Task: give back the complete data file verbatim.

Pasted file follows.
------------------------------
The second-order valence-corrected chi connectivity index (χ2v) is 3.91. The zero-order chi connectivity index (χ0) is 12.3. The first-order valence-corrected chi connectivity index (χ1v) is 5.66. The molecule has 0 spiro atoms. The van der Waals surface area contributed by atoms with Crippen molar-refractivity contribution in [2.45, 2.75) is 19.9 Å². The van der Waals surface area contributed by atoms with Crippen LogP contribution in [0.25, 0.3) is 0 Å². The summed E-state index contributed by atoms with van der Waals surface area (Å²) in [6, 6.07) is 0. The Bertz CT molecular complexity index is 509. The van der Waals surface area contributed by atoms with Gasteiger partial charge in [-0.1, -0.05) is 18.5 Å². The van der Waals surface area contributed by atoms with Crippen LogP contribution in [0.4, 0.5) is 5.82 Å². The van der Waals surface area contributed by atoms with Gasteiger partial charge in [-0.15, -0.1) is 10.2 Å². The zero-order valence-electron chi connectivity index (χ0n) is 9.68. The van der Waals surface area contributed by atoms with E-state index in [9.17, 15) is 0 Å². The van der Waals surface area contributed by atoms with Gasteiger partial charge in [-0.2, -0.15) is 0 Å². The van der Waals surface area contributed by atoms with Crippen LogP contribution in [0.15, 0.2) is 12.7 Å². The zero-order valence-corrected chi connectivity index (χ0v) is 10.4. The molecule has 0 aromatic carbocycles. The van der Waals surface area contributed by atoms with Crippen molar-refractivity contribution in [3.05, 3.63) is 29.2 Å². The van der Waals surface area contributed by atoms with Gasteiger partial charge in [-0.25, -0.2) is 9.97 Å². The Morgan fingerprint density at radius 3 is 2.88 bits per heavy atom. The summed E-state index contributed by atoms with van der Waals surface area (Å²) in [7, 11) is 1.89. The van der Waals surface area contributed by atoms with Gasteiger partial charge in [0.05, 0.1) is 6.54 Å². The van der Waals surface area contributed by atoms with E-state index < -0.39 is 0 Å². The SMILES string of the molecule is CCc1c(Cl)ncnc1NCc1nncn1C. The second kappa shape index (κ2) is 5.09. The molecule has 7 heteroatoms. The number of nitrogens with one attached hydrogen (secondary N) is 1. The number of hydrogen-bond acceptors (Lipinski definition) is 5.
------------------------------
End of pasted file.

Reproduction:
The second-order valence-corrected chi connectivity index (χ2v) is 3.91. The zero-order chi connectivity index (χ0) is 12.3. The first-order valence-corrected chi connectivity index (χ1v) is 5.66. The molecule has 0 spiro atoms. The van der Waals surface area contributed by atoms with Crippen molar-refractivity contribution in [2.45, 2.75) is 19.9 Å². The van der Waals surface area contributed by atoms with Crippen LogP contribution in [0.25, 0.3) is 0 Å². The summed E-state index contributed by atoms with van der Waals surface area (Å²) in [6, 6.07) is 0. The Bertz CT molecular complexity index is 509. The van der Waals surface area contributed by atoms with Gasteiger partial charge in [-0.1, -0.05) is 18.5 Å². The van der Waals surface area contributed by atoms with Crippen LogP contribution in [0.4, 0.5) is 5.82 Å². The van der Waals surface area contributed by atoms with Gasteiger partial charge in [-0.15, -0.1) is 10.2 Å². The zero-order valence-electron chi connectivity index (χ0n) is 9.68. The van der Waals surface area contributed by atoms with E-state index in [9.17, 15) is 0 Å². The van der Waals surface area contributed by atoms with Gasteiger partial charge in [-0.2, -0.15) is 0 Å². The van der Waals surface area contributed by atoms with Crippen LogP contribution in [0.15, 0.2) is 12.7 Å². The zero-order valence-corrected chi connectivity index (χ0v) is 10.4. The molecule has 0 aromatic carbocycles. The van der Waals surface area contributed by atoms with Crippen molar-refractivity contribution in [3.05, 3.63) is 29.2 Å². The van der Waals surface area contributed by atoms with Gasteiger partial charge in [-0.25, -0.2) is 9.97 Å². The Morgan fingerprint density at radius 3 is 2.88 bits per heavy atom. The summed E-state index contributed by atoms with van der Waals surface area (Å²) in [7, 11) is 1.89. The van der Waals surface area contributed by atoms with Gasteiger partial charge in [0.05, 0.1) is 6.54 Å². The van der Waals surface area contributed by atoms with E-state index < -0.39 is 0 Å². The SMILES string of the molecule is CCc1c(Cl)ncnc1NCc1nncn1C. The second kappa shape index (κ2) is 5.09. The molecule has 7 heteroatoms. The number of nitrogens with one attached hydrogen (secondary N) is 1. The number of hydrogen-bond acceptors (Lipinski definition) is 5.